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Monday, June 13, 2011

10 Lessons Learned In 10 Years As A Writer

Ten years ago, I left a stable, successful, stressful career to became a freelance writer. I wanted to do something meaningful. Something flexible. Something that didn't keep me awake at night worrying about employees and politics.  Looking back over the past decade, I'm not sure if I was crazy or visionary.

I'm still learning my current profession, but continuous learning goes along with being a writer. I've never met a writer who felt she knew it all, and I'd be mighty suspicious of anyone who claimed she did.

I have picked up a few things during my time behind the keyboard, however. Many of the lessons I've learned are more about self-employment than writing. Eliminating unnecessary adverbs is easy compared to bidding jobs properly.

Are you thinking about plunging into a writing career? Here are 10 things I've learned during my 10 years as a writer—things I wish I'd known:

  1. Life goes on, no matter when your deadlines are. Death does not care if you have something due.
  2. Publishing is not the only goal of writing. For the most important kinds of writing, it's not a goal at all.
  3. Changing from a person who loves to write to a person who writes for a living is hard. Damn hard.
  4. If you want to be a published writer with an income, learn to write well and fast. Then learn to write faster.
  5. If you want to write for your family and friends, accept that they may not like what you write.
  6. Everyone has a story. Getting published isn't about how great your story is. It's about how you tell it and if you can sell it.
  7. The greater your need for uninterrupted silence, the greater the number of phone calls, arguing children, and sick animals.
  8. Persistence and flexibility are both gifts and curses.
  9. Don't expect anyone you know to understand that working at home actually involves working.
  10. Technology is changing the way we write and read. Writers who ignore this are forgetting that we also had to move beyond carbon paper and mimeographs. 
What lessons have you learned as a writer?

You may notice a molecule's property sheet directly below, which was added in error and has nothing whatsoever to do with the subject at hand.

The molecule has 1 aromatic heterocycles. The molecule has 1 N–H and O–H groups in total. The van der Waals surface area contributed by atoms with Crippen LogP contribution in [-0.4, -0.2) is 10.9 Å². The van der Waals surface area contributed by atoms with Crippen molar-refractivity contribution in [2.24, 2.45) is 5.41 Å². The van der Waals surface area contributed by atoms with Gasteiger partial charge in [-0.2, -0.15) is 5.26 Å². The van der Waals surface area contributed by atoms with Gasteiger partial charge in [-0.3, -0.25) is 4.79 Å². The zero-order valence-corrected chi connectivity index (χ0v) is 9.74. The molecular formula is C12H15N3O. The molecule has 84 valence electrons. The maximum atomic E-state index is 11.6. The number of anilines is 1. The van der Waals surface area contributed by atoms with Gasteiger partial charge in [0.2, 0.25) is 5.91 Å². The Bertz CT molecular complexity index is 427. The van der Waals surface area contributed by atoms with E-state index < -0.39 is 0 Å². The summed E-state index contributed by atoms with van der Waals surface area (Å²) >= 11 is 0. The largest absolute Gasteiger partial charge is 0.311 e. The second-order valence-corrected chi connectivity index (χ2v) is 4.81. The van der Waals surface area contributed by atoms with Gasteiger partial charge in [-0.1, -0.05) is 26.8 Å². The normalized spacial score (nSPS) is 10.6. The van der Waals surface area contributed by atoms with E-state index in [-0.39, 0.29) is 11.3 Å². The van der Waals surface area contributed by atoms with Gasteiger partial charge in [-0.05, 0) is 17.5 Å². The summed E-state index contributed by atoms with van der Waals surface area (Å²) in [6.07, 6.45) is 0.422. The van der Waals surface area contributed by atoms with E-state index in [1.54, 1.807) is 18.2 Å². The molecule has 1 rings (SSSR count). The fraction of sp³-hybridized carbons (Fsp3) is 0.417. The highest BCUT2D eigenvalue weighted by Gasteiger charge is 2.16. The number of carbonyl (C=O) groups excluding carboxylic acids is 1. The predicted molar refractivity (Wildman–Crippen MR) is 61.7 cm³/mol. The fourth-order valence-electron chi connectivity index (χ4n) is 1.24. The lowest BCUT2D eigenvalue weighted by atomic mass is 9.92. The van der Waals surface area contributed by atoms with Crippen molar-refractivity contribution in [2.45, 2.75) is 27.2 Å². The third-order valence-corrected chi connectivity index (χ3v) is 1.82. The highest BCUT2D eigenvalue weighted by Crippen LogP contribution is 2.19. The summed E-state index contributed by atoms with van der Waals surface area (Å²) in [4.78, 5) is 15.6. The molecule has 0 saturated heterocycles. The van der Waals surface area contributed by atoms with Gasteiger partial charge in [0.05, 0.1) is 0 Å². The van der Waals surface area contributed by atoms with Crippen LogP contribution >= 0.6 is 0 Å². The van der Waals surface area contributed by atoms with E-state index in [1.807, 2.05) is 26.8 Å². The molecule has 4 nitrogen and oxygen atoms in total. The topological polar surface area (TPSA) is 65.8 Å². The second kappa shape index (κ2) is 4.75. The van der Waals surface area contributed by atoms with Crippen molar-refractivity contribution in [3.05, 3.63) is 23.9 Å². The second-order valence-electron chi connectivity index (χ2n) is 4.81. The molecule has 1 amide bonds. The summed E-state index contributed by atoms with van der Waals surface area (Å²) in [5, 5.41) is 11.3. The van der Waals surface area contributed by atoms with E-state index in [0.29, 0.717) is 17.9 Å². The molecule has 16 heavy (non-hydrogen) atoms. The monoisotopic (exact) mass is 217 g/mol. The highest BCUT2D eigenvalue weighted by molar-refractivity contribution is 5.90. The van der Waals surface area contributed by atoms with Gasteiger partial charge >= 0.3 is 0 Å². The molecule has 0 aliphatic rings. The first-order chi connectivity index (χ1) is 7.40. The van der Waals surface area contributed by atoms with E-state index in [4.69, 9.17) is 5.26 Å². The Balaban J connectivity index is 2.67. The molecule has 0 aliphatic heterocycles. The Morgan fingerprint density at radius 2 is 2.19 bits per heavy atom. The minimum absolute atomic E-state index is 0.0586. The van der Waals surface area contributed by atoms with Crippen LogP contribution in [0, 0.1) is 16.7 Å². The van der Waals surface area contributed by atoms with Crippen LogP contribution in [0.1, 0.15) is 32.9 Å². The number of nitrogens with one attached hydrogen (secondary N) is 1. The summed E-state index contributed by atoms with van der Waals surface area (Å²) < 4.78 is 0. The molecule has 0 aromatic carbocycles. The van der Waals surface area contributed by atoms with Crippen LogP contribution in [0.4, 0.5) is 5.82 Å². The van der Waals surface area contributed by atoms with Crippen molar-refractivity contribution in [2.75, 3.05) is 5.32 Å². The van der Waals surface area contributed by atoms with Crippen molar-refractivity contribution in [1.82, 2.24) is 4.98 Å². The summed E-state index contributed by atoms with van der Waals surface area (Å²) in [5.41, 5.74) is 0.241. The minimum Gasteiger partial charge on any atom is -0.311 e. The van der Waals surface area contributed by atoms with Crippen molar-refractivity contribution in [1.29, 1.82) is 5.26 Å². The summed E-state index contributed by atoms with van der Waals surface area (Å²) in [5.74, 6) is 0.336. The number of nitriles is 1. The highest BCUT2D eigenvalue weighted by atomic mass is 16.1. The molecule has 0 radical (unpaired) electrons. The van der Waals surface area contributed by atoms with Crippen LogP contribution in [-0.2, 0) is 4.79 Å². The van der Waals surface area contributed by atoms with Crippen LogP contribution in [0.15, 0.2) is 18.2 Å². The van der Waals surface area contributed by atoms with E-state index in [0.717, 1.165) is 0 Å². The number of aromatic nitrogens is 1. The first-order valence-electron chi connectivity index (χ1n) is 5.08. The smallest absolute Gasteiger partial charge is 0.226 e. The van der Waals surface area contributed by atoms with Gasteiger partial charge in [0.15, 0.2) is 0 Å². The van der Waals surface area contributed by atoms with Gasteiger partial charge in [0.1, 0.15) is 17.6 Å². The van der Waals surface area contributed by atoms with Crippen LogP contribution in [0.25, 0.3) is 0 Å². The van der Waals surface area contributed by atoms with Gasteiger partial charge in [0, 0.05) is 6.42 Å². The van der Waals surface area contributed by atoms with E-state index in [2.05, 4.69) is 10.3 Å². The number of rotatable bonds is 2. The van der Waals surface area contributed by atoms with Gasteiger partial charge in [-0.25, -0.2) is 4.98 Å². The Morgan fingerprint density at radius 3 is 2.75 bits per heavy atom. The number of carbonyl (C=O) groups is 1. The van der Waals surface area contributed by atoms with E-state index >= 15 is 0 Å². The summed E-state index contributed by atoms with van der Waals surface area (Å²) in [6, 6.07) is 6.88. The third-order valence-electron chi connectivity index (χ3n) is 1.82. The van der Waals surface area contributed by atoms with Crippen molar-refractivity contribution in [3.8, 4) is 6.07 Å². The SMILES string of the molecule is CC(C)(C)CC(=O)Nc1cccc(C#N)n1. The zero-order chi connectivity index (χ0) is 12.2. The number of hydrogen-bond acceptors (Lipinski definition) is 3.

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Photograph courtesy of James/Ellesmere FNC at Flickr

Tuesday, May 10, 2011

Picture Prompts - A Policewoman & More

We've all heard the saying: a picture is worth 1,000 words. In the case of today's photo prompts, who knows how many words you may write? Take a look at today's pictures and perhaps you'll be inspired to write a story, article, essay, or poem.

Name of photo:  "One of first US Policewoman"
Other info on its flickr page: The picture was taken in 1918.
Photo courtesy of Ruslan


Name of photo: "Crash Turkish Airlines TK 1951"
Other info on its flickr page: "Crash site of Turkish Airlines flight TK 1951 at Schiphol, Amsterdam, The Netherlands. February 25, 2009; Copyright Fred Vloo / RNW"
Photo courtesy of Radio Netherlands Worldwide

Name of photo: "Light and Noise"
Other info on its flickr page: Lots of comments about the composition, especially the light.
Photo courtesy of Paul Falardeau

Name of photo: "Annoying Noises Prohibitted [sic]"
Other info on its flickr page: "You know you're in the south when the word 'holler' appears in a county code," plus a wealth of funny comments.
Photo courtesy of BarelyFitz

Wednesday, April 06, 2011

How the Digital Age is Changing the Way We Write

My son recently asked me, "Do you have every book you've ever owned?" If you look around my house, it's easy to see how he could come to this conclusion.

"We would have to have a much bigger house if I did," I said. The last time I thoroughly cleaned out my book collection, I needed a hand truck to haul my donation into the library. That was about 12 years ago, so I’m due. If I ever convert to a Kindle, a Nook, or an iPad, I could conceivably ditch my entire book collection.

The digital age is doing more than revolutionizing the way we buy and keep books and magazines. It's changing the way we write.

Writing is shorter and snappier. No one wants to wade through long introductions. No one has time to wait for the key points of information. No has patience for run-on sentences. Fragments, however, are okay.

Paragraphs are smaller. Remember how you learned in school that paragraphs should have at least five sentences—and that they should never be only one sentence? A five-sentence paragraph is too long for digital media. And the one-sentence paragraph is here to stay.

Bullets, lists, and headings are vital. Watch people reading on their smartphones. They don't read thick chunks of material. They keep scrolling. They're looking for the things that stand out—the stuff in bold or with numbers next to it.

White space is important. Because of the fast-paced, scanning-style of reading that is becoming the standard, a layout that includes plenty of white space is important. Material that's too dense—tiny print, skinny margins, squished paragraphs—is hard to read on a computer or digital device.

Word counts are getting smaller. An average blog post runs about 350 words. I do my best to keep posts under 500. When I was doing regular articles for print media, the word count was 1,500.

"But I'm not writing for the Web," you may say. "I'm working on a novel, and I want it to be published in the regular, old-fashioned way, dead trees and all."

No matter what format you're aiming for—print, blog, ebook, papyrus scroll—chances are at least some portion of it will wind up in digital media.

Writers, are you changing the way you write because of blogs, social media, smartphones, and e-readers? 
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Photo courtesy of Rin Zebram├Ądchen

Tuesday, March 29, 2011

The Trash Can & Other Writing Prompts


  • An overflowing trash can….
  • Do you do any volunteer work?